What happened

On 6 May 2011, the trailing bogie on the 47th wagon of freight train 4PM6 derailed after traversing the Carlton Parade level crossing at Port Augusta, South Australia. The wagon travelled over a second level crossing and re-railed itself when it entered a third level crossing about 1,300 m later.

The train continued towards Adelaide before it was stopped at Winninowie after the network controller had been alerted that the train was emitting sparks and that the half-boom barriers remained down and that warning devices continued to operate at the two level crossings.

What the ATSB found

The ATSB’s investigation found a number of factors affecting the passage of train 4PM6 due to the degradation of the track geometry in a short section of line after the Carlton Parade level crossing. Multiple track defects requiring urgent and priority attention in this short section had been detected by a track geometry car inspection 3 months before the derailment and there was a 30 km/h temporary speed restriction (TSR) in force at the time. However, the defects had not been adequately assessed and controlled in accordance with the Australian Rail Track Corporation (ARTC) Track and Civil Code of Practice and the 30 km/h TSR was probably inadequate to minimise the risk of derailment.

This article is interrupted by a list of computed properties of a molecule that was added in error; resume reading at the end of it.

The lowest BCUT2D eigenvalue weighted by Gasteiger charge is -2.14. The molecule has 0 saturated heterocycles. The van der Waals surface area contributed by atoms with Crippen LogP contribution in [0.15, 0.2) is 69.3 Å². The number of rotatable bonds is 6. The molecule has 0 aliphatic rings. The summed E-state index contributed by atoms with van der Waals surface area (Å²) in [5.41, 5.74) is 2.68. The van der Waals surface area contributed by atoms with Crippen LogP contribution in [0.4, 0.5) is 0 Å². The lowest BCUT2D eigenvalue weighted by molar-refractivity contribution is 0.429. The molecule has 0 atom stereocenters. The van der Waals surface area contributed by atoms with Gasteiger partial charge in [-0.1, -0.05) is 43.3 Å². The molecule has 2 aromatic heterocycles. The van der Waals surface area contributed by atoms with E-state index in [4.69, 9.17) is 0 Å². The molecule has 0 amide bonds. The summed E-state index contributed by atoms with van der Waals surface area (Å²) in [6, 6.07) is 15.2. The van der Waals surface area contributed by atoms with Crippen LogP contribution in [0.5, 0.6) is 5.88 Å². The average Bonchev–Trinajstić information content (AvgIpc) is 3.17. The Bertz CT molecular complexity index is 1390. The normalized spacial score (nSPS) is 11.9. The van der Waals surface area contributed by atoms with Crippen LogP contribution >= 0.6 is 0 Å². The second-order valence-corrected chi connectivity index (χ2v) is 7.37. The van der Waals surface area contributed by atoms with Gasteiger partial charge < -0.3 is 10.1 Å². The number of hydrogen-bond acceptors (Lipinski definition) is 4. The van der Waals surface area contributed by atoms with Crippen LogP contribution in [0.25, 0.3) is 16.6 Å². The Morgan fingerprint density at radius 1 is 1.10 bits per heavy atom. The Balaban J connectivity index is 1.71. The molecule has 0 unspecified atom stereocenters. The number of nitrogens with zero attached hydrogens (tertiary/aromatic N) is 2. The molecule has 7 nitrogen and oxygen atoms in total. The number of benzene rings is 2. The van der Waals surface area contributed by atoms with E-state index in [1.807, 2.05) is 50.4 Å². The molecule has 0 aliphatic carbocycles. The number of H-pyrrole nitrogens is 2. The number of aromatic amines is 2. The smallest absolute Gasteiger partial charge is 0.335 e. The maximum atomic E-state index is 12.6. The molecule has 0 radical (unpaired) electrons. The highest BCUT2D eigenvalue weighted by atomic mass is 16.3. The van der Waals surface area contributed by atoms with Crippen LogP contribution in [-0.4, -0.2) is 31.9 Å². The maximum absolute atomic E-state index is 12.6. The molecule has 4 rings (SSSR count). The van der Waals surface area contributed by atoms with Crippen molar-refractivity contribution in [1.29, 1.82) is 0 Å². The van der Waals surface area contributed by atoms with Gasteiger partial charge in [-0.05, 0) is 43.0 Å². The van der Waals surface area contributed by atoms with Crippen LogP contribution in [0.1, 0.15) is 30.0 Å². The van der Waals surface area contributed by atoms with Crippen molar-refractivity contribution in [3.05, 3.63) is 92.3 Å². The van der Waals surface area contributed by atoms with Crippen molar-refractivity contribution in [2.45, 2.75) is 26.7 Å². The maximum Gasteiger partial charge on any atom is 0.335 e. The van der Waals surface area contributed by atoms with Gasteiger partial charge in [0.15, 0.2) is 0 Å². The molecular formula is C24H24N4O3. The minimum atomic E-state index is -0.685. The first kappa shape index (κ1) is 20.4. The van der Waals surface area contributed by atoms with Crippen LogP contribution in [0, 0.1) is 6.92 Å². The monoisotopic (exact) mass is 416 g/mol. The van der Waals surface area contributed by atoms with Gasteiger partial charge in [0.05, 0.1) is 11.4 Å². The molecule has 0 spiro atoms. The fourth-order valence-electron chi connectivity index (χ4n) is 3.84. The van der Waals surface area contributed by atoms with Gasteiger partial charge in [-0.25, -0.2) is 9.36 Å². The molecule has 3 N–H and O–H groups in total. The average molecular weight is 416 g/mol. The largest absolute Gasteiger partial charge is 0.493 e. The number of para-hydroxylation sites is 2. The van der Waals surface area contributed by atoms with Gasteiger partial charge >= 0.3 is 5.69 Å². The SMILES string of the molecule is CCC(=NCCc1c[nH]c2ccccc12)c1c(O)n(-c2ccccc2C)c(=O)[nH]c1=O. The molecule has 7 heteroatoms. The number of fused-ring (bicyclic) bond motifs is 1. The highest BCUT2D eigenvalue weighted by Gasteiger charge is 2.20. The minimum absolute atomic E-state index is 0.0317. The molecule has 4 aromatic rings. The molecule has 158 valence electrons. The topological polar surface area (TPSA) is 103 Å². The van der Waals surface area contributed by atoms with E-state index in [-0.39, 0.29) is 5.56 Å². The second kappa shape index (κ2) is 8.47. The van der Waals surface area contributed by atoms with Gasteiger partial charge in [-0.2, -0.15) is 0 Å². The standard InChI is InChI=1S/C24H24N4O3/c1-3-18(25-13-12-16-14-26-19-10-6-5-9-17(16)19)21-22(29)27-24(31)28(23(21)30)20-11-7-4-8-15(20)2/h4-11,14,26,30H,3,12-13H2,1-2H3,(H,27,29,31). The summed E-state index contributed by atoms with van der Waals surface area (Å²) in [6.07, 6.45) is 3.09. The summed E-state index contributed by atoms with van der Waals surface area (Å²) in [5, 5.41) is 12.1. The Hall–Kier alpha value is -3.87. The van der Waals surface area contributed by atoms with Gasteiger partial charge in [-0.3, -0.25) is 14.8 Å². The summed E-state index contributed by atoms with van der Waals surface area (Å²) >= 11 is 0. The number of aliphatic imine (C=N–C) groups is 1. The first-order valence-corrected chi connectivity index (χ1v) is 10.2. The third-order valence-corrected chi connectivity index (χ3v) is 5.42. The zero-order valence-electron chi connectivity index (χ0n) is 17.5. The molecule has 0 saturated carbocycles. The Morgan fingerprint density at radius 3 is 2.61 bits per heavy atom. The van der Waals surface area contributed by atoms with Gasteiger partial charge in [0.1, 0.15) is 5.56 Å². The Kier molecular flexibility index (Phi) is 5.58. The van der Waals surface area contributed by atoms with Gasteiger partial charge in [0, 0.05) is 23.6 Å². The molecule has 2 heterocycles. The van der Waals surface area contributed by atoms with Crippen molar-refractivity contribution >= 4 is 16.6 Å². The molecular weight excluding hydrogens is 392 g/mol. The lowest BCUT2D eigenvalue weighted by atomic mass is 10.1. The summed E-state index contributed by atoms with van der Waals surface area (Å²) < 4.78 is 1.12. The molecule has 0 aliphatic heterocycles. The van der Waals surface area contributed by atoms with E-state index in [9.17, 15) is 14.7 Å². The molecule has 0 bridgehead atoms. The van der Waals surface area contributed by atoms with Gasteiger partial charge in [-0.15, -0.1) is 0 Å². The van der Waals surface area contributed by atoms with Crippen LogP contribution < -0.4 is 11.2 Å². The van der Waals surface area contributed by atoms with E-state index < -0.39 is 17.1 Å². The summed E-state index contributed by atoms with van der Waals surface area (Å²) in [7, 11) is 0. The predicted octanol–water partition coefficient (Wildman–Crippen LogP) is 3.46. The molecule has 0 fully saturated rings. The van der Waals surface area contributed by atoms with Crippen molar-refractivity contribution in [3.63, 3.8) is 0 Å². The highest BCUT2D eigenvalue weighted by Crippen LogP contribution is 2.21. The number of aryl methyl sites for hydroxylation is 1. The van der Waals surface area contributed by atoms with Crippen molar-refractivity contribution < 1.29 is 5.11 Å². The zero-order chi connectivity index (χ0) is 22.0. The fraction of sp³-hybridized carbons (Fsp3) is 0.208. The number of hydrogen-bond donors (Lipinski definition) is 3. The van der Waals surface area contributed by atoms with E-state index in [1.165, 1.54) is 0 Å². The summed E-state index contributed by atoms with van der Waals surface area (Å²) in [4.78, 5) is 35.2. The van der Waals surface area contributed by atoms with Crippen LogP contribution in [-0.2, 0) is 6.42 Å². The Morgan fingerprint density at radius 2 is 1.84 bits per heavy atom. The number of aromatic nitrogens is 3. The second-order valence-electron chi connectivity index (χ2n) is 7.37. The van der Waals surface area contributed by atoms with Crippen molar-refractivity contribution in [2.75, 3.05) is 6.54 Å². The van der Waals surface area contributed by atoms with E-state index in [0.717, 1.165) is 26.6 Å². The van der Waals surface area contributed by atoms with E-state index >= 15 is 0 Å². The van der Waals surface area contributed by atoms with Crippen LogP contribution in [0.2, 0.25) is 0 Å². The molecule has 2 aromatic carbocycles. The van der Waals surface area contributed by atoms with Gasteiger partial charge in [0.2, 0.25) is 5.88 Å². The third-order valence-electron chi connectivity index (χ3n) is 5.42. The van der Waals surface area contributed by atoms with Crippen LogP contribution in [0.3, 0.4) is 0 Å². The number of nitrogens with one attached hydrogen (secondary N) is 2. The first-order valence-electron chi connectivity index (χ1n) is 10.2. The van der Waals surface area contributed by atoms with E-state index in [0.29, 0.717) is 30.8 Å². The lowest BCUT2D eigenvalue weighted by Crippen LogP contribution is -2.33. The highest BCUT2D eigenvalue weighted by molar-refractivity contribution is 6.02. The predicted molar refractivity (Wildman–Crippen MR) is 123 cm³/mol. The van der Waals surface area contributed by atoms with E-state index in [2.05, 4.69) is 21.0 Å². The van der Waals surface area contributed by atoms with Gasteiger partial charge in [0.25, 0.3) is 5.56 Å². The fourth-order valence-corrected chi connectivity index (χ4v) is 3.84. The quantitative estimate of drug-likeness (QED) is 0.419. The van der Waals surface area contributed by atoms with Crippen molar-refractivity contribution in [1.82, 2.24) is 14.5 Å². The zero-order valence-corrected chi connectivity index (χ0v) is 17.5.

The investigation also found that track geometry defect exceedence reports did not contain fields to record the date and time as confirmation that field inspections had been carried out in accordance with the Code of Practice.

What has been done as a result

The ARTC through its Alliance Partner Transfield Services has undertaken additional training in the ARTC Track and Civil Code of Practice. This includes the responses required when multiple localised geometric defects are found.

The ARTC is also developing an improved reporting format for data from the track geometry car measurements for use in all states following the introduction of the new National Code of Practice - Track Standards.

Safety message

Multiple geometric track defects that are located in close proximity to each other significantly increase the derailment risk to rail traffic. The track condition should be thoroughly assessed and managed to ensure that appropriate speed restrictions are imposed until the track can be reinstated to design standards.